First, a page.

Many on the left saw the conflict in Hong Kong as having been stoked by the USA, and opted out of providing support for the protesters. The struggle was not socialist-led, and if the protesters had achieved their demands they would likely have achieved only a semi-autonomous market-led democracy. But that goal was nonetheless an improvement compared to the possibility they faced of being increasingly subject to authoritarianism by way of state surveillance and police intervention against political dissent. While the protesters may have had a different political goal to our own, their struggle was nonetheless worker-led and was for an improvement in the material conditions of workers. The International Socialist Organisation elected to express solidarity with the protesters, and Te Whanganui-a-Tara branch stood alongside Hong Kong expatriates in solidarity events led by them.

This is only a very small sample of all of the possible imperial conflicts that could be described just within the Pacific region. The entire evening could easily be filled with further examples: The CIA-backed overthrow of the Indonesian government in the 1960s; both France and the USA testing nuclear weapons in the Pacific, displacing indigenous people and poisoning the local area; the peaceful protest boat bombed by French agents in a New Zealand harbour; the numerous USA military bases throughout the Pacific region; New Zealand and Australia’s military occupation of the Solomon Islands in the early 2000s to ensure the stability required for mining and trade; and so on. However, rather than delve into further examples, we’ll move on to covering some theory with which we might better understand the conflicts already introduced.

2. Socialist theory

There are perhaps three critical topics that must be covered: an analysis of what imperialism is, so that we can consider whether various actions within the Pacific are indeed imperialism and what is motivating the conflicts; a brief overview of state capitalism, so that we can consider whether the working concept of imperialism can apply to all of the powerful actors within the Pacific; and consideration of struggles for national independence, so we can consider the value to socialists of supporting this outcome. These topics are covered in order to build a framework for beginning to understand the common threads in the earlier examples – a framework which can also be applied when seeking to understand other conflicts in the Pacific and globally.

  • Imperialism

The capitalist drive for growth inevitably leads to capital becoming concentrated, over time, in the hands of an ever-dwindling number of enterprises as less successful companies are driven out of business or are absorbed by more successful ones. Monopoly is inevitable, and the so-called “natural law” of free competition which is the basis of the supposed argument in favour of capitalism is unsustainable and only temporary at best. Competition can be fierce, and where they are able, companies will take measures to prevent competitors from accessing raw materials or to otherwise drive the opponents out of business. The later phase of capitalist development is thus characterised by the desire of cartels and monopoly-aspirationists to dominate their competition by any means necessary.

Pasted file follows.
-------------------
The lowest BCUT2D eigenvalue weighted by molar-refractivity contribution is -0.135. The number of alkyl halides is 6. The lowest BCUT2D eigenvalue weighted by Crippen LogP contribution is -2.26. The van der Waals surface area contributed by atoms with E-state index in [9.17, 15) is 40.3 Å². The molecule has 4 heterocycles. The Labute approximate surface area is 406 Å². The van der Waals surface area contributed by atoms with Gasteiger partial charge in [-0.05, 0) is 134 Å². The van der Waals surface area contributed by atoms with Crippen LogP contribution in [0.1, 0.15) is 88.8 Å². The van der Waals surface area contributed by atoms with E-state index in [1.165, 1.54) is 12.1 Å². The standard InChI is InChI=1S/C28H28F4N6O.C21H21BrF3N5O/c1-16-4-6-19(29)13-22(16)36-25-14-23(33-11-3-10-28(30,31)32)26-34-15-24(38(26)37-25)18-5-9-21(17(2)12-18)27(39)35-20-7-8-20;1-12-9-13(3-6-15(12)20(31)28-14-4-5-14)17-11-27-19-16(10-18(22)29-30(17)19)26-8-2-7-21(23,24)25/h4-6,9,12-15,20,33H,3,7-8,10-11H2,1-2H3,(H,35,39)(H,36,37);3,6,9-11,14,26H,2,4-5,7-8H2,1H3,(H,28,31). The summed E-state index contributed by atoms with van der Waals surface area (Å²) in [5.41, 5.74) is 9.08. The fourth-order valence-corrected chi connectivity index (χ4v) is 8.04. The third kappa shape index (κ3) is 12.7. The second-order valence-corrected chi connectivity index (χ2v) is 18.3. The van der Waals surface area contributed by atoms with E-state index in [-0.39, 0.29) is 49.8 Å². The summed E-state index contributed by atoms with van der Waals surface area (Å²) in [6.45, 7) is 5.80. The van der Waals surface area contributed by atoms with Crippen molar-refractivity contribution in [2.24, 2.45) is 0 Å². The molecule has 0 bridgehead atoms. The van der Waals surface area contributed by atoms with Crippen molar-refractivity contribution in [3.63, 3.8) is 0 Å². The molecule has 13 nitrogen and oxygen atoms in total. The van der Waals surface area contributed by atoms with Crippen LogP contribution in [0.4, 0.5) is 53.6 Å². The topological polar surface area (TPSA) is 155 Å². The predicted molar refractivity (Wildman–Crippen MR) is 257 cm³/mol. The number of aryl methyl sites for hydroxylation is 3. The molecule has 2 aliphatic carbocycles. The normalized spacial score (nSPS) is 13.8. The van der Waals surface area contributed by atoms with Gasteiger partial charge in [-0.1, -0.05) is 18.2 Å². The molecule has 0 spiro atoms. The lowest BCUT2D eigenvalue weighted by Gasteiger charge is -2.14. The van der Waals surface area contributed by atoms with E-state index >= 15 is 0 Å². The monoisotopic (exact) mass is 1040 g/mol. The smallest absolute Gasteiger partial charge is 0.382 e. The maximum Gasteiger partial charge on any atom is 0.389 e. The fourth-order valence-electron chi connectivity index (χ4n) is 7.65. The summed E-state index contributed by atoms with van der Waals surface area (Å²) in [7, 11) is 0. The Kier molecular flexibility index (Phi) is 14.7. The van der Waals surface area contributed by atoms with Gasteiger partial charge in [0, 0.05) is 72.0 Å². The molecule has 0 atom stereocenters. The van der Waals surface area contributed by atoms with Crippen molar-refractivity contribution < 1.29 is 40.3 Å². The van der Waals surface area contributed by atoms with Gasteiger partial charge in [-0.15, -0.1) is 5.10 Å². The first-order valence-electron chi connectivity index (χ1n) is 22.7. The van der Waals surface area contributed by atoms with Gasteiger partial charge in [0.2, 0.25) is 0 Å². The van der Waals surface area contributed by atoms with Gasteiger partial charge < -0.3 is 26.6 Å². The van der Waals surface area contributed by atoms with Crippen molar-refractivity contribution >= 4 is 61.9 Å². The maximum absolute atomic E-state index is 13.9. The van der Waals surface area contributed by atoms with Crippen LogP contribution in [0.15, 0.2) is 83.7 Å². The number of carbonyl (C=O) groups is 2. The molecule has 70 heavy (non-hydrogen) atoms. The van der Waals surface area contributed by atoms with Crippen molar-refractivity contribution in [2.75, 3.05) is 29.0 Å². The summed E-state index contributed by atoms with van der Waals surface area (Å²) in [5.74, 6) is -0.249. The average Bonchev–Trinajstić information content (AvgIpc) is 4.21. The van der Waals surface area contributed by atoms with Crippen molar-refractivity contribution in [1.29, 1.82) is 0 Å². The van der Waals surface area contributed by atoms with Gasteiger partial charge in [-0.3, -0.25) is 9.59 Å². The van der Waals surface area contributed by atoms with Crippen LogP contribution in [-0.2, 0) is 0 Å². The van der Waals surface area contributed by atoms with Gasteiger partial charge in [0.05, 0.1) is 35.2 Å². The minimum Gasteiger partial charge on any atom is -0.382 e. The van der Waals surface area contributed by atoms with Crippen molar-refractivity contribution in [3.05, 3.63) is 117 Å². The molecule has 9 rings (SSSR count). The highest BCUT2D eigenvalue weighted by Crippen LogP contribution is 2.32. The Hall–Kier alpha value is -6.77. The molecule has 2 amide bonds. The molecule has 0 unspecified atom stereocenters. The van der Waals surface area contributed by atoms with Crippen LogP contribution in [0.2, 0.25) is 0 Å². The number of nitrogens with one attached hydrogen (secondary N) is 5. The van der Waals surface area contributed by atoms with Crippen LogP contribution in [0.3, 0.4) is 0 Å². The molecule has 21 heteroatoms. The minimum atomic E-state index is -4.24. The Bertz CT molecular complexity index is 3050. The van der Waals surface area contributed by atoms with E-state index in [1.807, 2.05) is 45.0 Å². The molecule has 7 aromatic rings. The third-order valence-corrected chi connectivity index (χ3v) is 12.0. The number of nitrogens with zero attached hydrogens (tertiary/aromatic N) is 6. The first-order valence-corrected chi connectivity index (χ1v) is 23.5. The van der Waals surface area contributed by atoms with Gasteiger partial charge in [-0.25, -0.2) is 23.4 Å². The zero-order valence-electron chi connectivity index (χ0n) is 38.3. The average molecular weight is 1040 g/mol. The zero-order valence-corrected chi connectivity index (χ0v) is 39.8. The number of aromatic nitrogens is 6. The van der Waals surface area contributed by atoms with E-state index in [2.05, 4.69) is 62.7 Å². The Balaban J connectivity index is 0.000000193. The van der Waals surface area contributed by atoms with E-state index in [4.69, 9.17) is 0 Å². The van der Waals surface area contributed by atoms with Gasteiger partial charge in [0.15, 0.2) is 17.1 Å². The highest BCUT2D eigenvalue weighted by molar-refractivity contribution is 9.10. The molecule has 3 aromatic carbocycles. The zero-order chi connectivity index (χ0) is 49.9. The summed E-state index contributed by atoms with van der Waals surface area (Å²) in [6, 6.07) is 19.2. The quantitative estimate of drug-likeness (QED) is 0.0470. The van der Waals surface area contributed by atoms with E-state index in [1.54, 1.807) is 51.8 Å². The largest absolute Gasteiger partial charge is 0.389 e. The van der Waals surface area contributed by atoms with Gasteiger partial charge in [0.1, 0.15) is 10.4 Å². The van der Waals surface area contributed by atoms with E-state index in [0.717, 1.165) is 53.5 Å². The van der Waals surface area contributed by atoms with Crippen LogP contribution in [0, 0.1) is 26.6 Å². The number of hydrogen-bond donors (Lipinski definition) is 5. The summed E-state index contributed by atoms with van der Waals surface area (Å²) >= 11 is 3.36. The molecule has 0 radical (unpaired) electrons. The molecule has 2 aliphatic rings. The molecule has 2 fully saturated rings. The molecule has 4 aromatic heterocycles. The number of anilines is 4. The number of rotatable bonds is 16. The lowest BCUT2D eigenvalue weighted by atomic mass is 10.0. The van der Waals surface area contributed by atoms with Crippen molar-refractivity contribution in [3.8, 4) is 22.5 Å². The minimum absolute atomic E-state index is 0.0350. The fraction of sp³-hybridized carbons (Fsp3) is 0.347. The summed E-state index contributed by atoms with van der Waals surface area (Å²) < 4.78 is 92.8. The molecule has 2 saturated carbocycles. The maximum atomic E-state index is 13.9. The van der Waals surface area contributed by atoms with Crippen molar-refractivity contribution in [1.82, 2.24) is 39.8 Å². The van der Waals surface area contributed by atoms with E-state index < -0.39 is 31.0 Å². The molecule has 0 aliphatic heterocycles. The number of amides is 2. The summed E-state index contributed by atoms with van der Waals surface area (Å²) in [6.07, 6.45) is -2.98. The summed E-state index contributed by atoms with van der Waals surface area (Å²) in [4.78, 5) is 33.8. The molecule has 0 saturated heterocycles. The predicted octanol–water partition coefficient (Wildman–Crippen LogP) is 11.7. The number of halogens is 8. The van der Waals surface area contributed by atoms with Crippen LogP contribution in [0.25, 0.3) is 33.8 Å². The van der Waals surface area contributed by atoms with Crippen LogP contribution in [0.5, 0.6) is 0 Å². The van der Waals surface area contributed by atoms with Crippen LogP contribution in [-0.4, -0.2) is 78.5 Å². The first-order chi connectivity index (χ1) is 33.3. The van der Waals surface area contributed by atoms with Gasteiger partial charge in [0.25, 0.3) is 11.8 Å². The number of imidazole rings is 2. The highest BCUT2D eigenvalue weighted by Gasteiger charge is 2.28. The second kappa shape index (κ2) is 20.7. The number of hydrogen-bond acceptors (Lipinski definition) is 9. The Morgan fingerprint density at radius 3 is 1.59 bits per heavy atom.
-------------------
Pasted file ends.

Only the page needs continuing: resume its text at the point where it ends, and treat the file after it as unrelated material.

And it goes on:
To grow beyond national borders, capitalism can be “exported” – that is, surplus capital reinvested in less economically strong countries where the prices of raw materials and the wage expectations of workers are significantly lower – and this reinvestment is often supported by the more powerful states from wherein the finance capital originates. This capital investment is frequently contingent on some reciprocal expectation, ensuring even greater benefit to the investing parties. The agreement may also include a requirement for the poorer nation to purchase commodities from the investor, thus ensuring an expansion of markets. This is frequently the situation with what is labelled as “foreign aid” – an arrangement that is more about accessing resources and ensuring market growth than egalitarianism.

Over time, finance and state capital becomes increasingly closely linked, and the competitive relations between the most powerful actors sets up “spheres of influence” around the globe. Thus, imperialist expansion occurs through financial means, supported by the military deployment of arms and strategic colonial deployment of both the bourgeois and workers as necessary. Imperialism is, in Lenin’s words: “the development and direct continuation of the fundamental characteristics of capitalism in general.” It is “the monopoly stage of capitalism.” Capitalist countries including USA, Australia, and New Zealand have long histories of imperialism including exerting diplomatic, economic, and military manipulation, intimidation, and sometimes outright murder or war.